Friday, November 29, 2013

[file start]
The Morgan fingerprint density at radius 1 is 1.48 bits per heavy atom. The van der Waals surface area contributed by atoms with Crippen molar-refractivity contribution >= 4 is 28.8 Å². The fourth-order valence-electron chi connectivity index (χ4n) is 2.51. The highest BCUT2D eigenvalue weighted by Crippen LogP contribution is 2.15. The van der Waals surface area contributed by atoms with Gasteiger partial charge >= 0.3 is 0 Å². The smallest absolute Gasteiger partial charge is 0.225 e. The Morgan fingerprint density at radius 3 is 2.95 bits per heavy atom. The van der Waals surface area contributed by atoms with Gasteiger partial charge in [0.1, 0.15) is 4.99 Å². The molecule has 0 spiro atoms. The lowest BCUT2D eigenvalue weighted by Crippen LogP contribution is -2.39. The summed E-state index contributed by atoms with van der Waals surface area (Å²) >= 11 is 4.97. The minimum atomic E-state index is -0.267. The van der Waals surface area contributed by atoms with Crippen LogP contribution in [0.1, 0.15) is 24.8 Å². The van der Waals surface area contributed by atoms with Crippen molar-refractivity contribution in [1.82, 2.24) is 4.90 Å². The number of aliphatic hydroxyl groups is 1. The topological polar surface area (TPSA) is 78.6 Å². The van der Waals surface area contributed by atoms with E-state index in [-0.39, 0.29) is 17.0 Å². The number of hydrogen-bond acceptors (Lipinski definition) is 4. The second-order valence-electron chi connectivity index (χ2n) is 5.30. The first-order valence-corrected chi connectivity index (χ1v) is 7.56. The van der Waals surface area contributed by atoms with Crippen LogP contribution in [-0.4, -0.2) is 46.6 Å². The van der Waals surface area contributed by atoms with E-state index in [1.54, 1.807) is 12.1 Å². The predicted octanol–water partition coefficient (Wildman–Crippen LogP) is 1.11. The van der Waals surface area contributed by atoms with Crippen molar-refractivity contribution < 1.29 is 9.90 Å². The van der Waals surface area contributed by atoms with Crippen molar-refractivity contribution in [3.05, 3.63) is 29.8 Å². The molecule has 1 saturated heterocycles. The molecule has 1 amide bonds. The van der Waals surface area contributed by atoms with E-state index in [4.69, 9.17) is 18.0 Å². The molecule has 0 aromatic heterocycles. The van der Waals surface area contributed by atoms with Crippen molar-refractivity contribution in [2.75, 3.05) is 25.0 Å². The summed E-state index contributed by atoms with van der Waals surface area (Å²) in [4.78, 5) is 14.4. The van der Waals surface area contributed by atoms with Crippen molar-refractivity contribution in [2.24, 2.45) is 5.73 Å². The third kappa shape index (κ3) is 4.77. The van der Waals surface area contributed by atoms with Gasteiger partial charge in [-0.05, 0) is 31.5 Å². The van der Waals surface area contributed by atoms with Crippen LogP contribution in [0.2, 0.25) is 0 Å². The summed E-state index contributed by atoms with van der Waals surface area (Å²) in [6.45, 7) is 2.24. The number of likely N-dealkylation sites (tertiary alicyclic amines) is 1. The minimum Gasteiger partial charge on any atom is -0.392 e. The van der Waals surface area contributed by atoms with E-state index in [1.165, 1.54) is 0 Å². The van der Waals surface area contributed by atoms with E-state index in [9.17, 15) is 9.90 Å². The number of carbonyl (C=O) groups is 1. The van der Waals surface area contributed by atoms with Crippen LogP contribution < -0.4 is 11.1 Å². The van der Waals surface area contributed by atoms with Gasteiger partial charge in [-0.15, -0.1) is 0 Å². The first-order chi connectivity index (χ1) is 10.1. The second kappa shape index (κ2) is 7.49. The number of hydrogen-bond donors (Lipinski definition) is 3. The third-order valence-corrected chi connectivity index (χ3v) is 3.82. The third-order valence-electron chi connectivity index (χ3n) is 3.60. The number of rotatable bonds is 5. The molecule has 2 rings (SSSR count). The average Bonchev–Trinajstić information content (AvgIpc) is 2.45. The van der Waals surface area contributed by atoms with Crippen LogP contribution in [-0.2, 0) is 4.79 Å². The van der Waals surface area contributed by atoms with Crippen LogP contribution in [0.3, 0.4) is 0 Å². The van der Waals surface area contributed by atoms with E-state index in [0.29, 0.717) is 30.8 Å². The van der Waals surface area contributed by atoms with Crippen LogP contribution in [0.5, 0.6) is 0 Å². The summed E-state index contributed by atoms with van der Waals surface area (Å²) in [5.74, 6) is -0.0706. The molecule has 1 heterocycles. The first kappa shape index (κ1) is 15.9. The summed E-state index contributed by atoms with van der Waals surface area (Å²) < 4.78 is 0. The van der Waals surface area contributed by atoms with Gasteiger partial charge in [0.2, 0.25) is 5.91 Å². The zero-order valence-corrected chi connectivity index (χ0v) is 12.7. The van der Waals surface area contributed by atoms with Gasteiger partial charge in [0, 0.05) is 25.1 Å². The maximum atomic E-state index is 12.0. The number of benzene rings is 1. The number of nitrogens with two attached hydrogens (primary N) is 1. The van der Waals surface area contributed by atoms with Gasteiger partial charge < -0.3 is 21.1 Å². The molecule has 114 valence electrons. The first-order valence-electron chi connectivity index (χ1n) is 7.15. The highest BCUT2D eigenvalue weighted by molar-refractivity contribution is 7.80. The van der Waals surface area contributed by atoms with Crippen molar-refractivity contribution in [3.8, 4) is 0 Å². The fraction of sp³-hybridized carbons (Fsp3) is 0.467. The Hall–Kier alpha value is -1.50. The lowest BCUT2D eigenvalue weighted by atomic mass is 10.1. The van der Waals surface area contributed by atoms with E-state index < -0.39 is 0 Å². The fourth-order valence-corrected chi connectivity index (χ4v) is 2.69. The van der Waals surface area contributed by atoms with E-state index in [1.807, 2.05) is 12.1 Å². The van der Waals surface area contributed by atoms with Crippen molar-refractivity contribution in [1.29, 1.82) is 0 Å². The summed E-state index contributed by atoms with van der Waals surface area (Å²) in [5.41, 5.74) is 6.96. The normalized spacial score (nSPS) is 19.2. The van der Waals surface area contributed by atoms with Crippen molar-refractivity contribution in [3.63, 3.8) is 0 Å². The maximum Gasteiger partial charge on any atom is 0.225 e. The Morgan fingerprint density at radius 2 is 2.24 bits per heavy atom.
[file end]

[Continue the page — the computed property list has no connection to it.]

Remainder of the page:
THX 1138 primarily concerns itself with the idea that people will soon be made identical and stripped of identity. The movie achieves this in multiple ways. The first and most obvious is the color choice. Almost the entire city is either white or grey, and the clothes that everyone wears are also all white. Having everyone look the same, skin color included, makes them seem subhuman and without purpose. This is confirmed by the scene in which the explosions at the factory kill a bunch of workers who were ordered to stand there and not try to evacuate. This shows that they are disposable and have no use beyond work. It is ironic that they are making robots, but they are in a way themselves manufactured to be robots. The pills they are forced to take is another way that they are made robotic. They are purged of their emotions and, combined with their letter and number name, forced to work and live in strange conditions. In a way, it seems like Lucas could have been referencing concentration camps and the number ID that the prisoners were known by. One idea pointed out in the reading is the idea that nature represents freedom in the movie. The only time we see anything outside of the underground city is the very end when he escapes. There isn't much nature, only a large sunset and some rocks. Literally, nature is his freedom because he's out of the city, and also figuratively because there are no trees or plants in the city. The sunset is the most profound of the scene because it is the most amount of color scene throughout the movie. Since the entire city, except for the yellow production area, is grey, the orange sunset is a nice change of pace, and considering that it was the final scene of the movie, a very unique conclusion. The movie also does a nice job of leaving the ending open to speculation. The audience is left wondering if thx manages to survive outside the city or if he will die. Seeing as how he escaped all the guards and maze design of the city, he probably could live for a while, especially if the world has any above ground cities. Although some of the redone special effects detract from the atmosphere, the film is a successful portrayal of what could happen if society is micromanaged and controlled to no end.